Use these versatile and stunning succulents for adding drama to pots and sunny gardens

When Sunset published its book Succulents and Cacti in 1970, agaves definitely took a back seat to sedums—there were only about a half dozen species mentioned. Now, we could fill a whole book on these knockouts alone. Growing beautiful agave plants has never been easier — there’s a variety for every garden and more choices than ever. Grow them alone as a specimen for dramatic statement, or combine with other succulents for a stunning sea creature landscape. Check out these agave images for inspiration (or just because they’re drop-dead gorgeous) and pick up a few tips for how to grow them while you’re at it.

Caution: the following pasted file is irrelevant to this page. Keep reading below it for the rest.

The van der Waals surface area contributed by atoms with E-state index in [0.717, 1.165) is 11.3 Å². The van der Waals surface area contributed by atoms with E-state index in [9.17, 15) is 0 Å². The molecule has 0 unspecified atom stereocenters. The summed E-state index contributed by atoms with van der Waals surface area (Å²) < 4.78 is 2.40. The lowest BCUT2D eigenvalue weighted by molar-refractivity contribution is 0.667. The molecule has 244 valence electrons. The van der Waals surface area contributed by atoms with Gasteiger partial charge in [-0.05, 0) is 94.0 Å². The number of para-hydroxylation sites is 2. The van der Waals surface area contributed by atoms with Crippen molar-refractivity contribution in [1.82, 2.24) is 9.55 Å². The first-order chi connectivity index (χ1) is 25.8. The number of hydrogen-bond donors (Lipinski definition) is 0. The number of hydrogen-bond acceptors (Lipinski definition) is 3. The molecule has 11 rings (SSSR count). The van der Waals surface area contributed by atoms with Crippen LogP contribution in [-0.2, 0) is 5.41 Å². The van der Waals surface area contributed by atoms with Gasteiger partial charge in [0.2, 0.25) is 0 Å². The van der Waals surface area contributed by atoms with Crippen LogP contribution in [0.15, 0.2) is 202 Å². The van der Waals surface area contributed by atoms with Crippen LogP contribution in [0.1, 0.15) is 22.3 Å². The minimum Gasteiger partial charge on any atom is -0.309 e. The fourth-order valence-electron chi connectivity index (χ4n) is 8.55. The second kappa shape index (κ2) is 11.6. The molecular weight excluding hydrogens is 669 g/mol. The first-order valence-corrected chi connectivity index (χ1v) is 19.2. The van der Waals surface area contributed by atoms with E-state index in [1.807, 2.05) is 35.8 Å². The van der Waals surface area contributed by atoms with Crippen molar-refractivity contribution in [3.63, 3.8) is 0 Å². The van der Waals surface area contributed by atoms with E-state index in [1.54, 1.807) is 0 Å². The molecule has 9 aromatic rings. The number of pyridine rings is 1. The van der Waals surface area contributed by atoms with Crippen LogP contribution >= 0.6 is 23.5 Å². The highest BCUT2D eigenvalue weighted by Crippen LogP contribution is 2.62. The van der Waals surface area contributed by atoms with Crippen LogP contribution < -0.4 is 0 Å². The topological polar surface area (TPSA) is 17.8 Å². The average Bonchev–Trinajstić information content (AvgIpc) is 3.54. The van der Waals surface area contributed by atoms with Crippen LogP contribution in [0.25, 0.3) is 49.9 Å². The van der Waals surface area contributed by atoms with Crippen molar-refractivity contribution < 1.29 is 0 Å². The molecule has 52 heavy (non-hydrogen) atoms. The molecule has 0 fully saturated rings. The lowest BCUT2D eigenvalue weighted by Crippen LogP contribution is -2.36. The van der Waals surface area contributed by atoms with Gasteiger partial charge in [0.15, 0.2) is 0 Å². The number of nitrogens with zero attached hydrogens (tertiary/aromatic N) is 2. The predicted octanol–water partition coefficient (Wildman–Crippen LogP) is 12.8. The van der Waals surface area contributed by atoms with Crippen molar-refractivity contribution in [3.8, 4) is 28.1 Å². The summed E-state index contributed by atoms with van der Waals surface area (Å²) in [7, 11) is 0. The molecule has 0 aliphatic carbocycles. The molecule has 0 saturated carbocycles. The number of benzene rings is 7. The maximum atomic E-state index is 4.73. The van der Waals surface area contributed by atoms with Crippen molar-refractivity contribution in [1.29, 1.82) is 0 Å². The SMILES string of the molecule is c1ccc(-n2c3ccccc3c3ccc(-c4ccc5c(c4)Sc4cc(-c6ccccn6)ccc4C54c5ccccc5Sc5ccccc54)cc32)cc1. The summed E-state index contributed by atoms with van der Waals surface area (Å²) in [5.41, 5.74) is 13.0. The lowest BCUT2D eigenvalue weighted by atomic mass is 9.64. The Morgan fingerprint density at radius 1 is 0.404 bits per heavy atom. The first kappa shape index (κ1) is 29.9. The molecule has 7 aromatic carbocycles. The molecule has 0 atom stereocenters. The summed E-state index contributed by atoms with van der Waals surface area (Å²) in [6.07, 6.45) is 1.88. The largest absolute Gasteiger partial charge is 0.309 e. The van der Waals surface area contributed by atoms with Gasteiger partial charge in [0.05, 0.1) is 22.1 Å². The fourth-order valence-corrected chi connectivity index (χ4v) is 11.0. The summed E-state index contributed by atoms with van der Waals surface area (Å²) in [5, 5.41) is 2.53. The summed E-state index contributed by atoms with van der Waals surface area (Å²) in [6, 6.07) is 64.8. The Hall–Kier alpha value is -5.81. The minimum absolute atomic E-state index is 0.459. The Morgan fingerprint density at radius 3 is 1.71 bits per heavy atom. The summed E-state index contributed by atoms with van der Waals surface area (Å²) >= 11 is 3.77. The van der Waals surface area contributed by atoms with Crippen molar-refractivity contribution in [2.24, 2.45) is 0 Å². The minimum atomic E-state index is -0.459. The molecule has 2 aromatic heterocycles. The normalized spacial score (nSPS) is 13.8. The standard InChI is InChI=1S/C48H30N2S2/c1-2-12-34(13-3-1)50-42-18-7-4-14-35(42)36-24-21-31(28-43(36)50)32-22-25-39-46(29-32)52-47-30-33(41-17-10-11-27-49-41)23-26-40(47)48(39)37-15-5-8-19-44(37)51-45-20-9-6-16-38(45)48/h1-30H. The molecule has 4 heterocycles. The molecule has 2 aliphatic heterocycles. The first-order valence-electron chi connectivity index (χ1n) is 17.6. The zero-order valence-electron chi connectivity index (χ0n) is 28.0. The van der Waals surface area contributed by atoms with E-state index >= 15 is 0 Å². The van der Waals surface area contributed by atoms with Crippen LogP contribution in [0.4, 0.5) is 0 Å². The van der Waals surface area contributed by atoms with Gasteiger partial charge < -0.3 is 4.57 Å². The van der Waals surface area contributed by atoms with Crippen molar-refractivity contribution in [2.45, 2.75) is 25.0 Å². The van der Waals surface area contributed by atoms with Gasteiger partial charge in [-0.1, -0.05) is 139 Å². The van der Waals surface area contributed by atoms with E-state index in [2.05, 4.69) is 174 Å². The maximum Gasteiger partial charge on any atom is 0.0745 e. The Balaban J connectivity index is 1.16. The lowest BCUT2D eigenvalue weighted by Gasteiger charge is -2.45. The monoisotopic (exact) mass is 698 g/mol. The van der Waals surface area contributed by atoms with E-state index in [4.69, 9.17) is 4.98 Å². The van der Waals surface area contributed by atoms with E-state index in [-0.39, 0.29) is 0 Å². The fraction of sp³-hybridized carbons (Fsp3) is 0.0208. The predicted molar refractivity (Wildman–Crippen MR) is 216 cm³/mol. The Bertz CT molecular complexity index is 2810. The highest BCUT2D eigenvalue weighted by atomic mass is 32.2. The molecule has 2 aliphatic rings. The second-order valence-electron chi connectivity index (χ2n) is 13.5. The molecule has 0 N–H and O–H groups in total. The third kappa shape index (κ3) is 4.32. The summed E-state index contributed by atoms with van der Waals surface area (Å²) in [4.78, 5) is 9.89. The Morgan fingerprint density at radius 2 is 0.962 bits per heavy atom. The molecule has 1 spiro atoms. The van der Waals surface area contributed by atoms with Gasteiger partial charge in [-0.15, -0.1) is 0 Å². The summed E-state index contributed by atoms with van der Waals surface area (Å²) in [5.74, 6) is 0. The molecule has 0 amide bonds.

All agaves do best in full sun and sandy, well-drained soil, and thrive on the scantest amount of water. Some are more cold-tolerant than others, but they can’t handle damp cold. When they do bloom—a rare feat—these slow-growing yucca-cousins eject a giant asparagus-looking flower spike straight to the heavens.

If you want more pointers on how to grow agave, check out these care tips.


Read the Current Issue

Get one year of Sunset—and all kinds of bonuses—for just $24.95. Subscribe now!

Keep Reading: